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Crypto 101 Chapter #6 - Quantity of Bitcoin

Crypto 101 Chapter #6 - Quantity of Bitcoin
George Samprovalakis 21 September 2018

The Scarcity of Bitcoin

Fiat currency has a technically unlimited supply in the sense that governments can produce money whenever they want. Obviously, they don’t do that because it will lead to inflation, so the production and release of money is controlled by the government based on intensive research on market trends and needs. Bitcoin, as you might have guessed, does not work the same.

Because Bitcoin is decentralized, there is no authority that decides when to make new bitcoins. The system is designed so that new bitcoins can only be created as part of a reward system for the miners.

And the reward is well-deserved: the backbone of the Bitcoin system is cryptography, or the art of writing and solving codes which requires a hefty amount of work to solve.

To update the blockchain, miners from all over the world have to race to solve a specific math problem called SHA-256, which stands for Secure Hash Algorithm 256 bit.

It’s basically a math problem wherein you’re given an output and you’re supposed to find the input, like solving for x and y given that x + y = 2.

The only way to solve this kind of problem is through guesswork, and to solve the SHA-256, you’d have to go through an insane amount of possible solutions before you find the answer—for which you’d need an extremely powerful (not to mention expensive) computer.

Miners invest a lot of money on these supercomputers (as well as the huge amount of electricity it needs to run) all to mine new Bitcoins.

Jason Bloomberg, in an article for Forbes, writes that the value of Bitcoin is representative of this effort: because mining bitcoins take hard work, they become more valuable. So, first point to its scarcity is that bitcoins are hard to come by. You’d need a sizeable investment just to be able to create new bitcoins.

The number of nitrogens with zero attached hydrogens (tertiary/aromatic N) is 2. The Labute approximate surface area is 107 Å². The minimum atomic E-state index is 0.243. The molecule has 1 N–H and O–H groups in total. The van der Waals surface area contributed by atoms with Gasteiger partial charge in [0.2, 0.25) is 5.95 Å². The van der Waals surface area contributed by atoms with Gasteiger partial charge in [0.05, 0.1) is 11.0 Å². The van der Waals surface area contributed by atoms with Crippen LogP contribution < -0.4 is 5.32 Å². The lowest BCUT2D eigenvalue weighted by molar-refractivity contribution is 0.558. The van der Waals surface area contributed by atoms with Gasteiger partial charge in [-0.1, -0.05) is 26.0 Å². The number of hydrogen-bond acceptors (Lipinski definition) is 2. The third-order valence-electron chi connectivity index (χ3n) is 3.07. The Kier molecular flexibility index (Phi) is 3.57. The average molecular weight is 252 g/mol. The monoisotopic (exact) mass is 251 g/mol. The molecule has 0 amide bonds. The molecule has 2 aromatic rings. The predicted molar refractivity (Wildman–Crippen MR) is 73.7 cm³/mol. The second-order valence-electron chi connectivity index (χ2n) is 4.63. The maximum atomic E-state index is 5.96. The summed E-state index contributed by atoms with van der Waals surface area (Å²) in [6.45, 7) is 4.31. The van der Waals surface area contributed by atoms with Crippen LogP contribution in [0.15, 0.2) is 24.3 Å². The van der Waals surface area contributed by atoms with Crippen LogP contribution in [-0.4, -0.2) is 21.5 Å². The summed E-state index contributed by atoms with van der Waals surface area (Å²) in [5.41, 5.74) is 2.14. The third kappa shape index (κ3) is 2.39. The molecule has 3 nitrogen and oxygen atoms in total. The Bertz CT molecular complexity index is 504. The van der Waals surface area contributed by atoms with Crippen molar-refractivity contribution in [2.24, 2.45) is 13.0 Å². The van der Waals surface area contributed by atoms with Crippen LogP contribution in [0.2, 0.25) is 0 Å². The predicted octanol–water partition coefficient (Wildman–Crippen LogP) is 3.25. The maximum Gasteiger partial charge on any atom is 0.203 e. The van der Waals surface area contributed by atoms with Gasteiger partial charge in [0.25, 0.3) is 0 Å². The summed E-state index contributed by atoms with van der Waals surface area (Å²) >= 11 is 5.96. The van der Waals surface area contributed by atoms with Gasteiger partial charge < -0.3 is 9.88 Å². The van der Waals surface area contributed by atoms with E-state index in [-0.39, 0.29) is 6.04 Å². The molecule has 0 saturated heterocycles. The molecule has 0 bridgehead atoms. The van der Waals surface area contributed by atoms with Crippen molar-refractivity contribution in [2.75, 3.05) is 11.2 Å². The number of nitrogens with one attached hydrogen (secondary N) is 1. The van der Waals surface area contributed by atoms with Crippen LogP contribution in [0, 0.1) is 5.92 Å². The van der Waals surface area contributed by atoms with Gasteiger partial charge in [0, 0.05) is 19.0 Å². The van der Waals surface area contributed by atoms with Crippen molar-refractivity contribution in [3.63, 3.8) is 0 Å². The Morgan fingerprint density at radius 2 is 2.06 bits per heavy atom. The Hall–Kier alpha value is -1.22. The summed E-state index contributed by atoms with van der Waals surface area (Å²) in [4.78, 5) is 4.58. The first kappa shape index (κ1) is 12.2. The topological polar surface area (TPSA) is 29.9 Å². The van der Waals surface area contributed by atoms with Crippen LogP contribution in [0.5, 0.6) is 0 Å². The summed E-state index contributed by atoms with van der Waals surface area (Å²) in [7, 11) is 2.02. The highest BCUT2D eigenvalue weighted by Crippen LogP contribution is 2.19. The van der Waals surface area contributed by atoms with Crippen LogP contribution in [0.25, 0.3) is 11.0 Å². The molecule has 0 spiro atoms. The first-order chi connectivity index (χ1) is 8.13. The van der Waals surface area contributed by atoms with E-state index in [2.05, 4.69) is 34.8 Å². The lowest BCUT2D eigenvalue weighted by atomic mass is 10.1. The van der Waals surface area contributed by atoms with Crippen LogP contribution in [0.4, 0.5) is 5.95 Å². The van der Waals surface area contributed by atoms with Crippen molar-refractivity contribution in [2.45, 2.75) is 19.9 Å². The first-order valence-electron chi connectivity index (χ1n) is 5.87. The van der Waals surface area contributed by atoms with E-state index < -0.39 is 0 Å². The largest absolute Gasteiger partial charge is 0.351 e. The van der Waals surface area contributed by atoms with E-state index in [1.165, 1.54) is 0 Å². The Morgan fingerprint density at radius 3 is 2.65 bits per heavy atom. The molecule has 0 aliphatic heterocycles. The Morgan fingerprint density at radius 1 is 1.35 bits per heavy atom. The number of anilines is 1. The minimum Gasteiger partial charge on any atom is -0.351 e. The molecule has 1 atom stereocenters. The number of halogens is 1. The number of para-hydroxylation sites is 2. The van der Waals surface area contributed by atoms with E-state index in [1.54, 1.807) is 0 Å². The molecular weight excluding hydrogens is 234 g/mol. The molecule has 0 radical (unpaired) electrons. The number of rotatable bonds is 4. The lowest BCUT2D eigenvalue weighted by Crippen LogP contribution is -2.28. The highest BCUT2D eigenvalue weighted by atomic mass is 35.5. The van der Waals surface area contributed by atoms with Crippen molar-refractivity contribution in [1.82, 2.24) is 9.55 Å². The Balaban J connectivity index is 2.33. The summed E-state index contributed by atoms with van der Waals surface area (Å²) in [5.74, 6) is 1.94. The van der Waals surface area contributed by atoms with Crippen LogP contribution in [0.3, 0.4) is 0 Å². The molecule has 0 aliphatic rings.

But they’re even made scarcer due to the fact that there can only ever be a certain number of bitcoins in existence, which is 21 million. (If you’re wondering why 21 million, it’s basically because that’s what’s written in the source code.)

The cap on Bitcoin production is there to ensure that Bitcoin wouldn’t ever be hyperinflated.


It’s even designed to be produced steadily: the reward system goes by half every 210,000 blocks added to the chain (i.e., every four years), with the SHA-256 problems even varying in difficulty depending on the amount of miners—more miners mean harder problems to ensure that not too many bitcoins get produced all at once.

Projecting from this trend, the last bitcoin is estimated to be mined around the year 2140. To put things in perspective, there are about 16.74 million bitcoins in existence at the time of writing.

That fewer and fewer bitcoins can be mined as time goes by drives up the interest of the people in the currency, because rarity is desirable and highly marketable.

This increases the value of Bitcoin, because it operates using a network—the larger the network, the greater use you can get out of Bitcoin.

Read the next chapter:  How Bitcoin Value is Affected Directly by Demand and Supply

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